Although many tea aficionados love a cup of herbal tea, they're not officially a tea. Because herbal teas do not contain any leaves from the Camellia plant family, it's often referred to as a tisane.
Herbal teas are described as any beverage made from the infusion of herbs, spices, or other plant material in hot water, they are naturally caffeine-free and can be served hot or cold. It's thought that they have been enjoyed for as long as written history extends, with evidence of herbal teas being enjoyed by the Ancient Egyptians and Ancient Chinese.
There are a few different types of herbal tea:
Herbal infusions can be made from a variety of ingredients such as fresh or dried fruits, flowers, leaves or seeds. When boiling water is poured on the mixture flavours are released, just as they would be with other teas, although often steeping is needed for much longer to bring out a fuller flavour.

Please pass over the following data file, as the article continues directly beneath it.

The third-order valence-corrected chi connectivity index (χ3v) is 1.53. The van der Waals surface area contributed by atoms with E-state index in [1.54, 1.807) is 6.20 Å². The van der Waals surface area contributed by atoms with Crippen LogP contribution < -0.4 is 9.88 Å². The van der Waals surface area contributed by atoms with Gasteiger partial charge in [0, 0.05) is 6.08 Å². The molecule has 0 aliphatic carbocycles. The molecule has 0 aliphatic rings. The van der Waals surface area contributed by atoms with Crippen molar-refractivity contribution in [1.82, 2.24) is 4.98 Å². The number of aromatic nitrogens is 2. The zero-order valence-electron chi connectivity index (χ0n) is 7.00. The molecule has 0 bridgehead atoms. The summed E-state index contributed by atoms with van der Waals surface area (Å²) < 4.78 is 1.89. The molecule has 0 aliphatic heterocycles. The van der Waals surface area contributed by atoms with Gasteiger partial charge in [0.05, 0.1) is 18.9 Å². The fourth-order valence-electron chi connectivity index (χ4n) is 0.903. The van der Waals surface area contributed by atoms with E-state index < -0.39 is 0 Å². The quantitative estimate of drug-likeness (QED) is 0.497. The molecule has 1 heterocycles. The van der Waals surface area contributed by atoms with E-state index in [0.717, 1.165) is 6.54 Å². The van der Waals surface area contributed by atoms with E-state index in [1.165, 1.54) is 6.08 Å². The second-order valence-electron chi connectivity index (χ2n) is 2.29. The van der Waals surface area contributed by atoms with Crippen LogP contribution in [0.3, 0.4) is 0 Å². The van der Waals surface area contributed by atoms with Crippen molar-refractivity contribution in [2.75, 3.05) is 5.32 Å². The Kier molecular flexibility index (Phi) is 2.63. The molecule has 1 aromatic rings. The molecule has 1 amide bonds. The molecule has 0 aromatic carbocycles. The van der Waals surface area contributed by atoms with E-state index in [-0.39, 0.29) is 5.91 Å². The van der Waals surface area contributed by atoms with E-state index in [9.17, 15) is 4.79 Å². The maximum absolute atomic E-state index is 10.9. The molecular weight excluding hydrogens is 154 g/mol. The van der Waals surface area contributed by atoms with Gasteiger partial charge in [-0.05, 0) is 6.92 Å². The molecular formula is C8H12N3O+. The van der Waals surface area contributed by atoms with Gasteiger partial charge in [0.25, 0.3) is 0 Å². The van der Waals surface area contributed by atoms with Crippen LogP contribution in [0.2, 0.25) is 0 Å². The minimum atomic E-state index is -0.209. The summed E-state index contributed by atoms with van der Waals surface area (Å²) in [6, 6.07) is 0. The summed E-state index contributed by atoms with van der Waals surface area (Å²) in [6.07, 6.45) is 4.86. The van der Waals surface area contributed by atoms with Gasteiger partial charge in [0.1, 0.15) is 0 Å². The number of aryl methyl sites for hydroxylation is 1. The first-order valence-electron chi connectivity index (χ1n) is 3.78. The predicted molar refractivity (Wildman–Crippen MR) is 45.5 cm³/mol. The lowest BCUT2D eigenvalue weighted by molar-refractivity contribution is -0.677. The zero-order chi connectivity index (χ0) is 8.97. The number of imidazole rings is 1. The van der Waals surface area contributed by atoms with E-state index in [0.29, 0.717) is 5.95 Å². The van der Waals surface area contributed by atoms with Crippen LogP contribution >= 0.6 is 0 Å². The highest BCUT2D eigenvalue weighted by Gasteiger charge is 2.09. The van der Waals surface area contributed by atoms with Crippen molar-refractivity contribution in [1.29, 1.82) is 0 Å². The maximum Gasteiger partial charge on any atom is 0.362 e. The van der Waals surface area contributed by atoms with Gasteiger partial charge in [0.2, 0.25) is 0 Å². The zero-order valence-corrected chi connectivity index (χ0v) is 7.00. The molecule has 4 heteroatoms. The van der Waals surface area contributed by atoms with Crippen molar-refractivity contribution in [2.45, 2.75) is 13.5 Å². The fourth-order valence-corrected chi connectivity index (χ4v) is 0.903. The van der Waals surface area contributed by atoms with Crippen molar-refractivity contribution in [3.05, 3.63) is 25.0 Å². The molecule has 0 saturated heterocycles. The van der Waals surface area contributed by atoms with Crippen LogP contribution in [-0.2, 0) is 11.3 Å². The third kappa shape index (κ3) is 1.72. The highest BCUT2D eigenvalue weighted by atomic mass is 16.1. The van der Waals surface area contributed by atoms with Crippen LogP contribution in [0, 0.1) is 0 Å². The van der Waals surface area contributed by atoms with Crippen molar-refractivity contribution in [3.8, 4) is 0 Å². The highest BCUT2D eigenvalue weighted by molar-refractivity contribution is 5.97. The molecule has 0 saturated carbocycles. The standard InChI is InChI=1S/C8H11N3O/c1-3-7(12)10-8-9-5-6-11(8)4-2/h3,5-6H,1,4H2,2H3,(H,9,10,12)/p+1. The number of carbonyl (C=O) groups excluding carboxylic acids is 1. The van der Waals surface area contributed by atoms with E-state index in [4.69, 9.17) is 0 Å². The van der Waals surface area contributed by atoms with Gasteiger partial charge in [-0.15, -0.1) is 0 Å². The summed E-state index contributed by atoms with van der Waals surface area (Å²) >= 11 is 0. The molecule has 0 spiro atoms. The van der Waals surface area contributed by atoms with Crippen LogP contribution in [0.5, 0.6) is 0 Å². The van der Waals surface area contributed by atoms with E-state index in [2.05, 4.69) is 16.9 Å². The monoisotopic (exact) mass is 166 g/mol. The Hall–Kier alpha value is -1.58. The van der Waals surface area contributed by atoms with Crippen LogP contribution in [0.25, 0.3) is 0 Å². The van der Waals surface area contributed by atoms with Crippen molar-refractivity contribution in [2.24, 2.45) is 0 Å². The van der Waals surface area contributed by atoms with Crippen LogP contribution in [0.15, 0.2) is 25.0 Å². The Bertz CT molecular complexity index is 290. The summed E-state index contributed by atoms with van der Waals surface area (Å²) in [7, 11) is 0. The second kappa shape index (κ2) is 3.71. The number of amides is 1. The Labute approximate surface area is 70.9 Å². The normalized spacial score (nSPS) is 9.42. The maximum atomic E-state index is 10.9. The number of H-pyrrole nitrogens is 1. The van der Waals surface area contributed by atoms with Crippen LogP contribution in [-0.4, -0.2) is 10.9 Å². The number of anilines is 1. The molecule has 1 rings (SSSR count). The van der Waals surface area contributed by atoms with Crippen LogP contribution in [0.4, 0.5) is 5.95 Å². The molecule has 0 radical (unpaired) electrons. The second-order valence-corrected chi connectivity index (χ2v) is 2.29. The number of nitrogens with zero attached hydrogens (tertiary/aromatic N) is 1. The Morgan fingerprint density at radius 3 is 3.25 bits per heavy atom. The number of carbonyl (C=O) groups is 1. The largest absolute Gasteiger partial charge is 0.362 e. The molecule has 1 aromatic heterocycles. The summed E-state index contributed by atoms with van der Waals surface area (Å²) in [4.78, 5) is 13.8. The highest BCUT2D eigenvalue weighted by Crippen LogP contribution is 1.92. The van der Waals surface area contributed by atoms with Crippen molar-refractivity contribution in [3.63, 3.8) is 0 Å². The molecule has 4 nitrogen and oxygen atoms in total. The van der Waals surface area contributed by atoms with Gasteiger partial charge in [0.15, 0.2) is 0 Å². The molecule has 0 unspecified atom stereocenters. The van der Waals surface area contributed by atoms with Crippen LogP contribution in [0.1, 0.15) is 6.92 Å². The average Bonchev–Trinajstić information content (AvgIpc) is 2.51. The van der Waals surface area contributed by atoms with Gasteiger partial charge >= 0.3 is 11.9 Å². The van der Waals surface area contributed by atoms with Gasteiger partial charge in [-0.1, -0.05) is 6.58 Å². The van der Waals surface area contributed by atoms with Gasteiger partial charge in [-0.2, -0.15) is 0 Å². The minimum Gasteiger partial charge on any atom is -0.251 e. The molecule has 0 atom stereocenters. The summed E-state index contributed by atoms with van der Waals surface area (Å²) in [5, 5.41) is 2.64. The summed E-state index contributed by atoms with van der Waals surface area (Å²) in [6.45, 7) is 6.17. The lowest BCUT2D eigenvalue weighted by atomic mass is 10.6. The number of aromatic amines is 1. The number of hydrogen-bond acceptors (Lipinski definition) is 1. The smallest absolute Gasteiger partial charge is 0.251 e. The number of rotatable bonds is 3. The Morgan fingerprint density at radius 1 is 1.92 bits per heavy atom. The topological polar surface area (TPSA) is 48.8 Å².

Herbal infusions can be boiled on a stove too; the action of the boiling water moving the mixture around helping to release more flavour.
Rooibos is classed as an herbal tea as it does not contain leaves from the tea plant either. The rooibos plant, found only in a specific region of South Africa, has long been used for medicinal purposes locally, but found its way into the mainstream after a book uncovered its health benefits in the 60's.
Rooibos tea is naturally caffeine-free and produces a smooth, slightly sweet but refreshing tasting drink.
Mate teas are also an herbal tea, made from the South American Yerba Mate plant.
Most yerba mate comes from Argentina and is deliciously bold in flavour. Mate tea is traditionally consumed from a gourd with a filtered straw and shared among friends.